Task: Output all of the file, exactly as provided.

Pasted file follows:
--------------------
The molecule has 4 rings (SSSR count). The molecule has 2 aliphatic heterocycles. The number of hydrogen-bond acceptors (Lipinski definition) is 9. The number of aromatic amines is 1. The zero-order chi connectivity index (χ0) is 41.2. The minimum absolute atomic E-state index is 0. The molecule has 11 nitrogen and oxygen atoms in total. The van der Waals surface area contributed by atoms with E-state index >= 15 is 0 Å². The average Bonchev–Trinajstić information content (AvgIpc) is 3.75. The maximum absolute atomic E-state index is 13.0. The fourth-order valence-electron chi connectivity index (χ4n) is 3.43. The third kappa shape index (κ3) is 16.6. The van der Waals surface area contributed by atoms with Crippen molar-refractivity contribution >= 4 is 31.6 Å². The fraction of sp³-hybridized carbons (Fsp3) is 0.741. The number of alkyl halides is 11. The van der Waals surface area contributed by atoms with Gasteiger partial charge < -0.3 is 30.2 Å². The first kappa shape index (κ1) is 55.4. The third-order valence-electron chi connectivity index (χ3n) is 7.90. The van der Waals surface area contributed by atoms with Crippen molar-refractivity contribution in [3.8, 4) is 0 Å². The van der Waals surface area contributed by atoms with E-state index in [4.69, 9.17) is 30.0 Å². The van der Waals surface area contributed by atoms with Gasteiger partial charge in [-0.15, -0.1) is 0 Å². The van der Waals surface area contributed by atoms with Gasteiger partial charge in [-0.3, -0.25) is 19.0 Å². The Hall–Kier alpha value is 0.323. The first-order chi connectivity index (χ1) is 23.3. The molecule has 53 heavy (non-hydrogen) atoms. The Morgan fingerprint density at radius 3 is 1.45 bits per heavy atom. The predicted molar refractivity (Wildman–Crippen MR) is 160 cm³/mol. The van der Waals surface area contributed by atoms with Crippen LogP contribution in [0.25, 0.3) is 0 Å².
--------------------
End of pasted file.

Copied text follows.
The molecule has 4 rings (SSSR count). The molecule has 2 aliphatic heterocycles. The number of hydrogen-bond acceptors (Lipinski definition) is 9. The number of aromatic amines is 1. The zero-order chi connectivity index (χ0) is 41.2. The minimum absolute atomic E-state index is 0. The molecule has 11 nitrogen and oxygen atoms in total. The van der Waals surface area contributed by atoms with E-state index >= 15 is 0 Å². The average Bonchev–Trinajstić information content (AvgIpc) is 3.75. The maximum absolute atomic E-state index is 13.0. The fourth-order valence-electron chi connectivity index (χ4n) is 3.43. The third kappa shape index (κ3) is 16.6. The van der Waals surface area contributed by atoms with Crippen molar-refractivity contribution >= 4 is 31.6 Å². The fraction of sp³-hybridized carbons (Fsp3) is 0.741. The number of alkyl halides is 11. The van der Waals surface area contributed by atoms with Gasteiger partial charge < -0.3 is 30.2 Å². The first kappa shape index (κ1) is 55.4. The third-order valence-electron chi connectivity index (χ3n) is 7.90. The van der Waals surface area contributed by atoms with Crippen molar-refractivity contribution in [3.8, 4) is 0 Å². The van der Waals surface area contributed by atoms with E-state index in [4.69, 9.17) is 30.0 Å². The van der Waals surface area contributed by atoms with Gasteiger partial charge in [-0.15, -0.1) is 0 Å². The van der Waals surface area contributed by atoms with Gasteiger partial charge in [-0.3, -0.25) is 19.0 Å². The Hall–Kier alpha value is 0.323. The first-order chi connectivity index (χ1) is 23.3. The molecule has 53 heavy (non-hydrogen) atoms. The Morgan fingerprint density at radius 3 is 1.45 bits per heavy atom. The predicted molar refractivity (Wildman–Crippen MR) is 160 cm³/mol. The van der Waals surface area contributed by atoms with Crippen LogP contribution in [0.25, 0.3) is 0 Å².